That being said, this isn’t the first time that the lead in a character action game had voice actor changes between games. Dante from Bayonetta’s sibling series, Devil May Cry, wasn’t always voiced by Reuben Langdon. Langdon only assumed the role in Devil May Cry 3 after Drew Coombs and Matt Kaminsky played the role for the first and second games respectively. The character of Dante always had shifting voices, but that never deterred us from who Dante was to us. Dante was a cocky devil hunter who wasn’t afraid to crack a joke and throw out a one-liner. The problems with his character arose when writers tried to differentiate from what was previously established about him as a character.
Fans tend to regard Devil May Cry 2 and DmC: Devil May Cry as the weakest entries in the series, and one of those reasons is the change in Dante’s character. In DMC2, Dante was stoic and rarely spoke, playing the edgy loner who was more interested in stopping Arius’ plans than having fun. Meanwhile, DmC controversially redesigned Dante and made him angrier, sporting more of a punk design and rejecting a lot of the elements that the character was known for, going so far as to directly criticize elements of the character that fans loved. In both instances, the problem wasn’t that there were two different voice actors that weren’t Reuben Langdon. The problem was that the character was virtually unidentifiable because of the inconsistent writing.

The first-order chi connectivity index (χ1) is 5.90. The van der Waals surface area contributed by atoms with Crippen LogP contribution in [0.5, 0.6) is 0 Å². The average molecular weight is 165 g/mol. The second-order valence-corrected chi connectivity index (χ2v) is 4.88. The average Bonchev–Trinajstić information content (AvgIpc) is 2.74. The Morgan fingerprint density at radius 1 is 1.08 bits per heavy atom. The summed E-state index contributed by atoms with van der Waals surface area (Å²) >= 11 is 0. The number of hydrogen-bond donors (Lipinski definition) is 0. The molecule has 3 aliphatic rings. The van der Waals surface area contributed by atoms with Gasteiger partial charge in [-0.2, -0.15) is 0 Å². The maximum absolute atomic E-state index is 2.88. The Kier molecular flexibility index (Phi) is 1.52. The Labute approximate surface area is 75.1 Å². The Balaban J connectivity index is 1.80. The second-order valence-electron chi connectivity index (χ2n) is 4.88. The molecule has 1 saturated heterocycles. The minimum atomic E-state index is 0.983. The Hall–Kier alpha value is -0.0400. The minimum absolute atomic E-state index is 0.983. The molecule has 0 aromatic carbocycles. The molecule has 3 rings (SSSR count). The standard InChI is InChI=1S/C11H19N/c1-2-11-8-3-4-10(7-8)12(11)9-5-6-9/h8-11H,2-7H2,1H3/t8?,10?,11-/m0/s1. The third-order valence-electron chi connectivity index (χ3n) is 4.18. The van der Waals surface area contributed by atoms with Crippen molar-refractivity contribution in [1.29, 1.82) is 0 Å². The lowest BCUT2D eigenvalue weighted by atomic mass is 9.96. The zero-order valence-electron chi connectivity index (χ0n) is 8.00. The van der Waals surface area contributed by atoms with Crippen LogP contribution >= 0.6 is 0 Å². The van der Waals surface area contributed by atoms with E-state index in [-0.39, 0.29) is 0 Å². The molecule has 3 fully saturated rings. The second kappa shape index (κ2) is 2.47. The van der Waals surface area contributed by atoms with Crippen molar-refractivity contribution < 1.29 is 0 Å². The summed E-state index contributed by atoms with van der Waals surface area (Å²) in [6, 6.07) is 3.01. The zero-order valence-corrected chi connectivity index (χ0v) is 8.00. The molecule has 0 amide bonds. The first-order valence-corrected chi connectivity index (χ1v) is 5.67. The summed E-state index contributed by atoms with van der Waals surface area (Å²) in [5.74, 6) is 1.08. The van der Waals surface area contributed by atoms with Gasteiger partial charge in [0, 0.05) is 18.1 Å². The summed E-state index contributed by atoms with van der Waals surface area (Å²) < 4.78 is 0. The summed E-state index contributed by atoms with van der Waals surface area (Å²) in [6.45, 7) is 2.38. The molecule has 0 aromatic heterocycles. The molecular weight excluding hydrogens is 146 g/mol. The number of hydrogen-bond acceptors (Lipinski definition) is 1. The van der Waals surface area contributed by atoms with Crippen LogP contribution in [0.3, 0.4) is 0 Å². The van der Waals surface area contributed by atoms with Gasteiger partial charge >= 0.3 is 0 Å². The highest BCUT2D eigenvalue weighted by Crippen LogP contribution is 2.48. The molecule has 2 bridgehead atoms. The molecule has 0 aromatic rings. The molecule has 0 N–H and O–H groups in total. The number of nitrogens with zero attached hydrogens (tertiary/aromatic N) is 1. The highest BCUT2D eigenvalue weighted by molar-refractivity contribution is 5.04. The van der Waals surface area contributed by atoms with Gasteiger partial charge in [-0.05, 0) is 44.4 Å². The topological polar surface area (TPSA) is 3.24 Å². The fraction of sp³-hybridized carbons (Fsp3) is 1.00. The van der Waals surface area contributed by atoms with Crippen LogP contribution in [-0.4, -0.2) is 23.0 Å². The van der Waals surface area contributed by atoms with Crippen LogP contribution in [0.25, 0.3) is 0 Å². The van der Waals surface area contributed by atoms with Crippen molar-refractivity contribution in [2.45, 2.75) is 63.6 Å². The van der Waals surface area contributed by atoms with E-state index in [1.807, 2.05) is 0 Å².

When creating a character, the words that come out of a character’s mouth are just as important as the person who is saying them, and a downgrade in writing quality or lack of consistency will have a pronounced effect on how the character is. Both Devil May Cry 2 and DmC: Devil May Cry were conceived by almost completely different writing teams, while Devil May Cry 3, 4, and 5 all had novelist Bingo Morihashi in charge of writing duties, allowing Dante to develop the voice that we all know and love.
That isn’t to say that the gameplay wasn’t criticized in DMC2 and DmC too. But when fans saw the new DmC Dante revealed at the Tokyo Game Show in 2010, the pushback was immediate. In this instance, character did matter, but only because the radical changes strayed too far from what fans know.